This paper has two primary aims. The first is to provide an introductory discussion of hyperset theory and its usefulness for modeling complex systems. The second aim is to provide a hyperset analysis of Robert Rosen’s metabolism-repair systems and his claim that living things are closed to efficient cause. Consequences of the hyperset models for Rosen’s claims concerning computability and life are discussed.
     
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  45.  41
    Reconsidering perceptual constancy.Alessandra Buccella & Anthony Chemero - 2022 - Philosophical Psychology 35 (7):1057-1071.
    The world shows some degree of invariance, and we perceive this invariance despite a lot of variation generated locally by our movements, changes in illumination, and the way in which our sense organs react to stimulation. Generally, philosophy and psychology each explain our perception of invariance through the notion of ‘perceptual constancy’. According to the traditional definition, perceptual constancies are capacities to perceive the objective (i.e., perceiver- and context-independent) local properties of external objects despite variation in the stimulation of sensory (...)
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  46.  28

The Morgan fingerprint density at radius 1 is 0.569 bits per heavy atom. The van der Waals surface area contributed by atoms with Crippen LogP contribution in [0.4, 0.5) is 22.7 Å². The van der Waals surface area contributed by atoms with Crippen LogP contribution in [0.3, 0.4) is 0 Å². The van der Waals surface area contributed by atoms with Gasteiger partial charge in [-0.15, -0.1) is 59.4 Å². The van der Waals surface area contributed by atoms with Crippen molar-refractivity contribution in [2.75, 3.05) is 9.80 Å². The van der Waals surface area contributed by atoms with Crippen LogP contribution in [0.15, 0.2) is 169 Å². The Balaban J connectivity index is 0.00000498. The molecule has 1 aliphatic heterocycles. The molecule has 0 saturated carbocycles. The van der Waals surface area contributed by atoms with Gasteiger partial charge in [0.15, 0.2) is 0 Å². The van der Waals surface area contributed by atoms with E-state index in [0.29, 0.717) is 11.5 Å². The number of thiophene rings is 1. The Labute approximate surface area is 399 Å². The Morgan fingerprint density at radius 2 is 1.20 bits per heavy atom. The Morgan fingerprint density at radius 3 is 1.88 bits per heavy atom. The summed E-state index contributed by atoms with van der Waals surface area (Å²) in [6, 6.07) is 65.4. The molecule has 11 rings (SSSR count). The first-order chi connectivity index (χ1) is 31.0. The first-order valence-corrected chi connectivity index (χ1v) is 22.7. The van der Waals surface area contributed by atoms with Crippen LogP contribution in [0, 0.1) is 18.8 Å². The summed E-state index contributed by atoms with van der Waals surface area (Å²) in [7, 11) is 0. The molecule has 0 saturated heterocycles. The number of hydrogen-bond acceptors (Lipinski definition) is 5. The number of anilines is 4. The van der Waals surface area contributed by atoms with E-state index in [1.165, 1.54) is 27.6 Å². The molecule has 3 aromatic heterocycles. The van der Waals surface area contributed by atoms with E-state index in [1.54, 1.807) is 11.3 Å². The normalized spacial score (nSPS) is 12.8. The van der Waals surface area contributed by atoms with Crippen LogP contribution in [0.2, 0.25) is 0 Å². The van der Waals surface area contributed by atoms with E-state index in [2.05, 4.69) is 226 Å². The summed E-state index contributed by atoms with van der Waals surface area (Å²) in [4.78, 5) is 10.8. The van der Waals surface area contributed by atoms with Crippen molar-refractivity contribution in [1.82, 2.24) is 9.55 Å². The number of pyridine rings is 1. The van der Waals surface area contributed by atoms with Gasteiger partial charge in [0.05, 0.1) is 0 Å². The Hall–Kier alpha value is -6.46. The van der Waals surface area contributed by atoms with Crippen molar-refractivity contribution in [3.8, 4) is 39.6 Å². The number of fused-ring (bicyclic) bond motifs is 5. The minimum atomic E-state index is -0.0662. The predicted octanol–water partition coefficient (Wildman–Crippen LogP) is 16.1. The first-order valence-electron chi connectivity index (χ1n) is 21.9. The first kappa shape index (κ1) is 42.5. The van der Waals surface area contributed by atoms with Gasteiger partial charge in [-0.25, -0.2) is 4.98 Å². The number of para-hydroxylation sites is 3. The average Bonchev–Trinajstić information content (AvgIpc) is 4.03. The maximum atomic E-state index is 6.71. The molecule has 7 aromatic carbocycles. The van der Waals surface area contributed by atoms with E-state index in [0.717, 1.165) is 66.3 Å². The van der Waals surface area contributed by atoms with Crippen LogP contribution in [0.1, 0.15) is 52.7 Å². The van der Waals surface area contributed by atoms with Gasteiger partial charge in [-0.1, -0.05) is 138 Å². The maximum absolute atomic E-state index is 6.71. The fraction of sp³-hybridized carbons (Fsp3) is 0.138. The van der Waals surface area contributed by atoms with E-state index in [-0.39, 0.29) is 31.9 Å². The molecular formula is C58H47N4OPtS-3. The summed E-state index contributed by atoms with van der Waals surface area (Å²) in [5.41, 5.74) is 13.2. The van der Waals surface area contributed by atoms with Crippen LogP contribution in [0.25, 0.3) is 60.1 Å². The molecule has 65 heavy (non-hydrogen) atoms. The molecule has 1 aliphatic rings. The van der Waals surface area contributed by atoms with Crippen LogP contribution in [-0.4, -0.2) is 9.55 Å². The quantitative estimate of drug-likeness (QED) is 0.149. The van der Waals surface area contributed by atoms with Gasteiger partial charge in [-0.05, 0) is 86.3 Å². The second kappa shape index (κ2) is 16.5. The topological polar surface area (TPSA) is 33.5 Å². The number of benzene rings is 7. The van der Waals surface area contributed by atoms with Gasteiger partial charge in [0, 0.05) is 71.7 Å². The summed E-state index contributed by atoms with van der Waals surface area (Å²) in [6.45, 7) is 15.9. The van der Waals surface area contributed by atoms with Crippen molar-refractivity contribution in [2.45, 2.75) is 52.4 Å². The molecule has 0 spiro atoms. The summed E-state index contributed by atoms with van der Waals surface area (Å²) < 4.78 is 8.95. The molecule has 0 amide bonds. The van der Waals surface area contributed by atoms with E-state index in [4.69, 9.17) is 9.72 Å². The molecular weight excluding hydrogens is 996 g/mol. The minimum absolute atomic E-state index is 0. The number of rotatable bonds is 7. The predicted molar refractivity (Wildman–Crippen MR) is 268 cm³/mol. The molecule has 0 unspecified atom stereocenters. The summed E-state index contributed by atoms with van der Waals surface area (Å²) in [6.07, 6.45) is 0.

The emperor has no blanket!Vicente Raja, Edward Baggs, Anthony Chemero & Michael L. Anderson - 2022 - Behavioral and Brain Sciences 45:e204.
    While we applaud Bruineberg et al.'s analysis of the differences between Markov blankets and Friston blankets, we think it is not carried out to its ultimate consequences. There are reasons to think that, once Friston blankets are accepted as a theoretical construct, they do not do the work proponents of free energy principle (FEP) attribute to them. The emperor is indeed naked.
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  47. Ascribing Moral Value and the Embodied Turing Test.Anthony Chemero - unknown
    What would it take for an artificial agent to be treated as having moral value? As a first step toward answering this question, we ask what it would take for an artificial agent to be capable of the sort of autonomous, adaptive social behavior that is characteristic of the animals that humans interact with. We propose that this sort of capacity is best measured by what we call the Embodied Turing Test. The Embodied Turing test is a test in which (...)
     
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  48. Dynamical, ecological sub-persons.Anthony Chemero & William Cordeiro - 2002
    Scientific and Philosophical Studies of Mind Franklin and Marshall College Lancaster, PA 17604-3003 USA .
     
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  49. Introduction.Anthony Chemero - 2002 - Electronic Journal of Analytic Philosophy 7.
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  50. Millikan's White Queen Psychology.Anthony Chemero - 1994 - Electronic Journal of Analytic Philosophy 2.